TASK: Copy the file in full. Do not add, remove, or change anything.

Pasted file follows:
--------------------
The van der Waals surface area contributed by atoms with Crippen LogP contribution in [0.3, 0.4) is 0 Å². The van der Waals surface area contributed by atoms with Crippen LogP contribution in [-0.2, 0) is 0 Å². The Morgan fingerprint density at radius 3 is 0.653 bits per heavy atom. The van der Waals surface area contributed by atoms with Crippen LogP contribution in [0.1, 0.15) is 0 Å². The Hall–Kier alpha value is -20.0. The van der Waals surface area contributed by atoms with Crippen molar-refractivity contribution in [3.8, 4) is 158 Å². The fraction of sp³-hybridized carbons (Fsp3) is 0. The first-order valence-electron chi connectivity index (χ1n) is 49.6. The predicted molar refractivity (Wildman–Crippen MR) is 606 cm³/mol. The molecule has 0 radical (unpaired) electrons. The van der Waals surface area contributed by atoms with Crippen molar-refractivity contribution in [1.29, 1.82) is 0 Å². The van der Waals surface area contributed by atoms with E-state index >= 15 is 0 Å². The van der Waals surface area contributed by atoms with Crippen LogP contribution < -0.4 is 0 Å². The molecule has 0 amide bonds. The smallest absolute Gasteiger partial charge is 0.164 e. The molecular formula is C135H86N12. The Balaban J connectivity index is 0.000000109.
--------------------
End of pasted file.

The van der Waals surface area contributed by atoms with Crippen LogP contribution in [0.3, 0.4) is 0 Å². The van der Waals surface area contributed by atoms with Crippen LogP contribution in [-0.2, 0) is 0 Å². The Morgan fingerprint density at radius 3 is 0.653 bits per heavy atom. The van der Waals surface area contributed by atoms with Crippen LogP contribution in [0.1, 0.15) is 0 Å². The Hall–Kier alpha value is -20.0. The van der Waals surface area contributed by atoms with Crippen molar-refractivity contribution in [3.8, 4) is 158 Å². The fraction of sp³-hybridized carbons (Fsp3) is 0. The first-order valence-electron chi connectivity index (χ1n) is 49.6. The predicted molar refractivity (Wildman–Crippen MR) is 606 cm³/mol. The molecule has 0 radical (unpaired) electrons. The van der Waals surface area contributed by atoms with Crippen molar-refractivity contribution in [1.29, 1.82) is 0 Å². The van der Waals surface area contributed by atoms with E-state index >= 15 is 0 Å². The van der Waals surface area contributed by atoms with Crippen LogP contribution < -0.4 is 0 Å². The molecule has 0 amide bonds. The smallest absolute Gasteiger partial charge is 0.164 e. The molecular formula is C135H86N12. The Balaban J connectivity index is 0.000000109.